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Scorching July 4th: Record Heat, Climate Change, and Energy Insecurity Spark Urgent Calls for Action

Isabella Deza



Amidst the United States’ Independence Day festivities this month, our planet witnessed a remarkable phenomenon – a temperature surge that propelled to unprecedented heights, marking it as the hottest day in the past 125,000 years. According to data from the University of Maine’s Climate Change Institute, the global average temperature reached 62.92 degrees Fahrenheit, which surpassed records in countries such as Canada and Peru. Furthermore, Zack Taylor, a meteorologist with the National Weather Service, noted that U.S. cities such as Portland, Oregon, El Paso, Texas, and Tampa, Florida have also been hovering at all-time highs. These shattering temperatures are the undeniable consequences of climate change and human activities, something that even the UN secretary-general agrees with in saying how “climate change is out of control.”

Another reason for these soaring temperatures is the cyclic climate pattern known as El Niño. The last major El Niño event was in 2016, which remains the hottest year on record. El Niño, a natural climate phenomenon characterized by the warming of the Pacific Ocean, has resurfaced in June, confirmed by the United Nations (UN). The US National Oceanic and Atmospheric Administration (NOAA) has expressed, “We recognise that we are in a warm period due to climate change, and combined with El Niño and hot summer conditions, we’re seeing record warm surface temperatures being recorded at many locations across the globe.” Scientists concur that these indicators mark uncharted territory for climate change and the increased heat from anthropogenic global warming, which coupled with El Niño's return, is expected to result in more record-breaking temperatures.

Given the intensifying heat, the need to address issues of energy insecurity becomes ever more apparent. Energy insecurity is when individuals, communities, or countries struggle to access affordable and sustainable energy sources, which can lead to adverse economic, social, and environmental impacts. It is typically rooted in poverty and housing deficiencies, and can take forms through limited energy availability, soaring energy costs, and vulnerability to energy disruptions. According to a policy brief published in Health Affairs, over 30 million households in the U.S. suffer from energy insecurity, leaving them unable to meet fundamental needs for cooling or heating their homes. Diana Hernandez, an associate professor at Columbia University Mailman School of Public Health, further explains that this issue disproportionately impacts low-income, Black, and Latino households, which is exacerbated by structural racism and climate change, among other factors. It should not take deadly heat waves to prove the importance of protecting all American households, and especially as temperatures continue to reach extreme levels, these repercussions extend discomfort.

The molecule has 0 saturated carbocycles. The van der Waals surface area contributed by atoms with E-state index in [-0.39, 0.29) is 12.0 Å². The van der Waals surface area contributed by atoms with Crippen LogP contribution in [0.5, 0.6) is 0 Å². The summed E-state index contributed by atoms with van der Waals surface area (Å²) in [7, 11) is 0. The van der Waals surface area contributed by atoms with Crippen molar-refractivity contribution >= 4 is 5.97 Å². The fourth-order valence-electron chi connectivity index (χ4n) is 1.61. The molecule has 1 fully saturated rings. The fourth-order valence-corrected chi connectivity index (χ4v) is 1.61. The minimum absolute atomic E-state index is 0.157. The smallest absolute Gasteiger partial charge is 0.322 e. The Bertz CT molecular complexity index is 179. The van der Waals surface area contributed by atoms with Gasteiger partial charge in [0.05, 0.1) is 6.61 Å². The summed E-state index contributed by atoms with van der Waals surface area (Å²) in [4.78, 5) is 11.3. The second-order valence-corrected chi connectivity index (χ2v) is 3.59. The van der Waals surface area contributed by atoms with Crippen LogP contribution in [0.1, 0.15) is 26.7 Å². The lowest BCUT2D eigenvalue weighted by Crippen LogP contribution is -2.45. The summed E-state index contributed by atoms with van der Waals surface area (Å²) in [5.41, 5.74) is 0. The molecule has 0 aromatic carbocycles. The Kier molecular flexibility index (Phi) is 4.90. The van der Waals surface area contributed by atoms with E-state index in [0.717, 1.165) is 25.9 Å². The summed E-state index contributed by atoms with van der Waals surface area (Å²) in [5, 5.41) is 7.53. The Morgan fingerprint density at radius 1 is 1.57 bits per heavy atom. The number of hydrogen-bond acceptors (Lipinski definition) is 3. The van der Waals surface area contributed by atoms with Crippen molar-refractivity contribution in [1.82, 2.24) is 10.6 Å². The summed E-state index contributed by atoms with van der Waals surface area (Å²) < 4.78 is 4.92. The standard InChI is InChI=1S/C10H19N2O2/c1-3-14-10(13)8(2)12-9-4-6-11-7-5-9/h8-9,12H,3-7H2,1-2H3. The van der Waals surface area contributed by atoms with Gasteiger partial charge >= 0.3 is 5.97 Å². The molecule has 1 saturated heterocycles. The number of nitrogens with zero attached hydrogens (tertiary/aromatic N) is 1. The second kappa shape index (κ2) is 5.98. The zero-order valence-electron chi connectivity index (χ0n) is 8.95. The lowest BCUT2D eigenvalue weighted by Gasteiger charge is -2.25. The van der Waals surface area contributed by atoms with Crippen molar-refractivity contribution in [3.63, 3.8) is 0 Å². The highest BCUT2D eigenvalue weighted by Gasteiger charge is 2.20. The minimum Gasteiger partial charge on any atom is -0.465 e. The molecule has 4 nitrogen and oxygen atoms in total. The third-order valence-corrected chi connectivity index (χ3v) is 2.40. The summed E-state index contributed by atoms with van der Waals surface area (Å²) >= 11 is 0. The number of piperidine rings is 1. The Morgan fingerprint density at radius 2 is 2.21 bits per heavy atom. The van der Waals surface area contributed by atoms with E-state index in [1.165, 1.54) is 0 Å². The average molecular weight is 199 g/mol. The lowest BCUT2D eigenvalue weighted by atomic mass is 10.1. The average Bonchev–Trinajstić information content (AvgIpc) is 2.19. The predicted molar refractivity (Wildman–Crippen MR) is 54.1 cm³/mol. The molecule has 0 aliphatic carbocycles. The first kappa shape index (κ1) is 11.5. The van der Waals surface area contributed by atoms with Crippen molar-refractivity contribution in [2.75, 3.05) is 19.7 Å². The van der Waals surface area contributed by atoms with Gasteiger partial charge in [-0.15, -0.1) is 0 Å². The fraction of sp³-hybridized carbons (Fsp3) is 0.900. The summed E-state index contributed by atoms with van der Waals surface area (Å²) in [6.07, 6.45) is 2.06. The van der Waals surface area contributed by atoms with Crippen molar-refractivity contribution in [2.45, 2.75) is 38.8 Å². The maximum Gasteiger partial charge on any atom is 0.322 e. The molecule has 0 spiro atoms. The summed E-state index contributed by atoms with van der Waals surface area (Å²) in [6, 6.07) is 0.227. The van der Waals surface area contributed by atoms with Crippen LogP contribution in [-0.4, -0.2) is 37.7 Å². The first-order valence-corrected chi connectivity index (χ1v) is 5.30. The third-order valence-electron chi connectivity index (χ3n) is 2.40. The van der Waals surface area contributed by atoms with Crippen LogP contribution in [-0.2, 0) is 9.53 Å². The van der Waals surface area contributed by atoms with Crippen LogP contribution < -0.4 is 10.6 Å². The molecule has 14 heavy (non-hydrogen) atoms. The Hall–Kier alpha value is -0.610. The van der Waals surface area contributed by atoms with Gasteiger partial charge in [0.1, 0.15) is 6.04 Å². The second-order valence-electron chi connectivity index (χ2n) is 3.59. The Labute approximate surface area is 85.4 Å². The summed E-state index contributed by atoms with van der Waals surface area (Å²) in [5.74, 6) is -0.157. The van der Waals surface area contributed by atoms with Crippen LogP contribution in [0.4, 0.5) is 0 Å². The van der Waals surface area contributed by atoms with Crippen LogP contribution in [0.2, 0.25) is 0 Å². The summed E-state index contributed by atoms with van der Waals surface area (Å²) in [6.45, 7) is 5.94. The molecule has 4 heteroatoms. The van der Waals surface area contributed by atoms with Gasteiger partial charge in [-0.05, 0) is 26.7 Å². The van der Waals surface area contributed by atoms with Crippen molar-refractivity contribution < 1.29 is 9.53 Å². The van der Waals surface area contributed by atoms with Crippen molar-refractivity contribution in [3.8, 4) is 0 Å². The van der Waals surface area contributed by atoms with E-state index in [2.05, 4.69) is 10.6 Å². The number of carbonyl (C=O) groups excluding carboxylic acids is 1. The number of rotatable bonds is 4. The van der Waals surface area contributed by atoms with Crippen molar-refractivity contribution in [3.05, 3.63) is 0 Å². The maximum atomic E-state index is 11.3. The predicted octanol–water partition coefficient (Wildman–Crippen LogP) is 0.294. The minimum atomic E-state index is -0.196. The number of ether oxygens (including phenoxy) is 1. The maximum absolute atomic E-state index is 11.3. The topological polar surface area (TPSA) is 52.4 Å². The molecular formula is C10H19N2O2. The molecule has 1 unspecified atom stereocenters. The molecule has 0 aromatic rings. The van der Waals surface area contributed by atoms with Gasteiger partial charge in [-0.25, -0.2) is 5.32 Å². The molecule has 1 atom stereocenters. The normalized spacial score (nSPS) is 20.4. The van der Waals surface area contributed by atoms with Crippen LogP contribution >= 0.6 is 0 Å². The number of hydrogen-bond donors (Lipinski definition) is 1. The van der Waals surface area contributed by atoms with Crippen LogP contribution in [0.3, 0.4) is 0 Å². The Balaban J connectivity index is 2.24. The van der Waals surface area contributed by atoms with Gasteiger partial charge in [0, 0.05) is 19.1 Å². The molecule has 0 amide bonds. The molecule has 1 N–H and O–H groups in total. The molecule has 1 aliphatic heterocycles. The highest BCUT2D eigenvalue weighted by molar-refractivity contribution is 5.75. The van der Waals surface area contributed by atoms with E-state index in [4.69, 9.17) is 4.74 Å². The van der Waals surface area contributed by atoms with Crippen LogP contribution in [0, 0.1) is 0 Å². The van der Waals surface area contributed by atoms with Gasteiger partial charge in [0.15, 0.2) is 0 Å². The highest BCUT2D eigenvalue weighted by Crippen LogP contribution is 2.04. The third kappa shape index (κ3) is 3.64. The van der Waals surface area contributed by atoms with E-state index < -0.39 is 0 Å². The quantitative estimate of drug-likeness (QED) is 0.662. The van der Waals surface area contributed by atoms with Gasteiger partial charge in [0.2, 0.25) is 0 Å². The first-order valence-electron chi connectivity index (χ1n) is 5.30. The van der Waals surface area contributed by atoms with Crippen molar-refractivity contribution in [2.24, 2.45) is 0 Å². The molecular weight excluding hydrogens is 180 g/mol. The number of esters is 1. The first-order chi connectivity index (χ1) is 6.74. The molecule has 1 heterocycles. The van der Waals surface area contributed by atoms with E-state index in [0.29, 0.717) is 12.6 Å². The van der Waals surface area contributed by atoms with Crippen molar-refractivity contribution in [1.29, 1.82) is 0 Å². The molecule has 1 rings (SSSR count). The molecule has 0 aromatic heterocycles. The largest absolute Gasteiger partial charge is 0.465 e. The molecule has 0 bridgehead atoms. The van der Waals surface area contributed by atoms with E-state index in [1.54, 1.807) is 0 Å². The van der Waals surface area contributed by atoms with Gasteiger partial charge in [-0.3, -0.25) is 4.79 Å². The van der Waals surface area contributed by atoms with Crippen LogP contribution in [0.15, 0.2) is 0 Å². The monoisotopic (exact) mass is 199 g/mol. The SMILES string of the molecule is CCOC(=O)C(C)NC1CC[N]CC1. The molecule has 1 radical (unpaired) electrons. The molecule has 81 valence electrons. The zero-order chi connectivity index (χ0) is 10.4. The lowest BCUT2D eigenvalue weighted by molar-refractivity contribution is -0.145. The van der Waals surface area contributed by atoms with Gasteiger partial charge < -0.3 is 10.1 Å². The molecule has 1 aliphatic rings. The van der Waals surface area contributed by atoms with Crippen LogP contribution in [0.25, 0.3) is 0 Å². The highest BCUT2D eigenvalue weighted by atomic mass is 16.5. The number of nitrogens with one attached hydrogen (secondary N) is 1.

According to Gavin Schmidt, the director of NASA’s Goddard Institute for Space Studies, July is now on track to be Earth’s hottest month in hundreds, if not thousands of years. As a result, these high temperatures not only make it impossible to work or exercise safely outdoors but also exacerbate heart and lung diseases and contribute to the deterioration of air quality. Arizona state climatologist and expert in extreme weather and climate events, Erinanne Saffell, says, “those hotter temperatures that happen when we get hotter than normal conditions? People aren’t used to that. Their bodies aren’t used to that.” In particular, heat is very dangerous for individuals who work outdoors, babies, and elderly people, which Saffell notes in her advice on addressing this issue.“[It’s] important to understand who might be at risk, making sure people are hydrated, they’re staying cool, and they’re not exerting themselves outside and taking care of those folks around you who might be at risk as well,” Saffell explains. Ultimately, it’s essential that while we grapple with these alarming surges in record-breaking temperatures, we also address the topic of climate change, as its numerous impacts continue to become more evident.


Citations

  1. Borenstein, M. W. and S. (2023, July 5). The world may have just experienced the hottest day ever recorded. Time. https://time.com/6292103/worlds-hottest-day-preliminary-record/

  2. Guardian News and Media. (2023, July 20). Leading nasa climate expert says July likely to be hottest month on record. The Guardian. https://www.theguardian.com/en...;

  3. Guardian News and Media. (2023a, July 7). Un says climate change “out of Control” after likely hottest week on record. The Guardian. https://www.theguardian.com/en...’out%20of%20control’%20after,likely%20hottest%20week%20on%20record&text=The%20UN%20secretary%20general%20has,the%20hottest%20week%20on%20record.

  4. Hersher, R. (2023, July 7). This Week has had several days of the hottest temperatures on record. NPR. https://www.npr.org/2023/07/05...;

  5. Jennings, K. (2023, July 10). Current climate: The Hottest Day on Earth. Forbes. https://www.forbes.com/sites/a...;

  6. Roeloffs, M. W. (2023, July 6). July 4 was Earth’s hottest day in over 100,000 years-breaking record for 2nd day in a row. Forbes. https://www.forbes.com/sites/m...;

  7. Shapero, J. (2023, July 5). July fourth marked Earth’s hottest day on record. The Hill. https://thehill.com/policy/ene...;

  8. Walling, M., & Borenstein, S. (2023, July 5). The world’s Hottest Day on record was Tuesday, scientists calculate. PBS. https://www.pbs.org/newshour/w...



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